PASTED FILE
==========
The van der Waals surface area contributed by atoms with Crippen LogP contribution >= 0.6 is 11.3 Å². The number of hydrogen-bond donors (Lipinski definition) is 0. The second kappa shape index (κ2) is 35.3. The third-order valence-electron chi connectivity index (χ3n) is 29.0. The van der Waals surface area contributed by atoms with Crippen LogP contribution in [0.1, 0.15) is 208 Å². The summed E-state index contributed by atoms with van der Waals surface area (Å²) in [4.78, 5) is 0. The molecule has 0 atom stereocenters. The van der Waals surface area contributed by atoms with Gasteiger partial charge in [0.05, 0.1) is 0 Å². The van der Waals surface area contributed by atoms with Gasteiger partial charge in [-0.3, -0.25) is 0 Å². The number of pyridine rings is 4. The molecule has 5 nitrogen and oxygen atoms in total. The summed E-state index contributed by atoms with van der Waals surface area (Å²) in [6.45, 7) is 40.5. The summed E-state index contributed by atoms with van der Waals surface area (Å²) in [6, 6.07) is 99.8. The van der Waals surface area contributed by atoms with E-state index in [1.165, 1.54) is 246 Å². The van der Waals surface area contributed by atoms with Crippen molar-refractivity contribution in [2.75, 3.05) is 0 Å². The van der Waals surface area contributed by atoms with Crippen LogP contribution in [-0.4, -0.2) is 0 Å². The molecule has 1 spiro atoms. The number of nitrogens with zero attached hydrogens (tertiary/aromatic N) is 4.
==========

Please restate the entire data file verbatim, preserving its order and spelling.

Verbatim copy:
The van der Waals surface area contributed by atoms with Crippen LogP contribution >= 0.6 is 11.3 Å². The number of hydrogen-bond donors (Lipinski definition) is 0. The second kappa shape index (κ2) is 35.3. The third-order valence-electron chi connectivity index (χ3n) is 29.0. The van der Waals surface area contributed by atoms with Crippen LogP contribution in [0.1, 0.15) is 208 Å². The summed E-state index contributed by atoms with van der Waals surface area (Å²) in [4.78, 5) is 0. The molecule has 0 atom stereocenters. The van der Waals surface area contributed by atoms with Gasteiger partial charge in [0.05, 0.1) is 0 Å². The van der Waals surface area contributed by atoms with Gasteiger partial charge in [-0.3, -0.25) is 0 Å². The number of pyridine rings is 4. The molecule has 5 nitrogen and oxygen atoms in total. The summed E-state index contributed by atoms with van der Waals surface area (Å²) in [6.45, 7) is 40.5. The summed E-state index contributed by atoms with van der Waals surface area (Å²) in [6, 6.07) is 99.8. The van der Waals surface area contributed by atoms with E-state index in [1.165, 1.54) is 246 Å². The van der Waals surface area contributed by atoms with Crippen molar-refractivity contribution in [2.75, 3.05) is 0 Å². The van der Waals surface area contributed by atoms with Crippen LogP contribution in [-0.4, -0.2) is 0 Å². The molecule has 1 spiro atoms. The number of nitrogens with zero attached hydrogens (tertiary/aromatic N) is 4.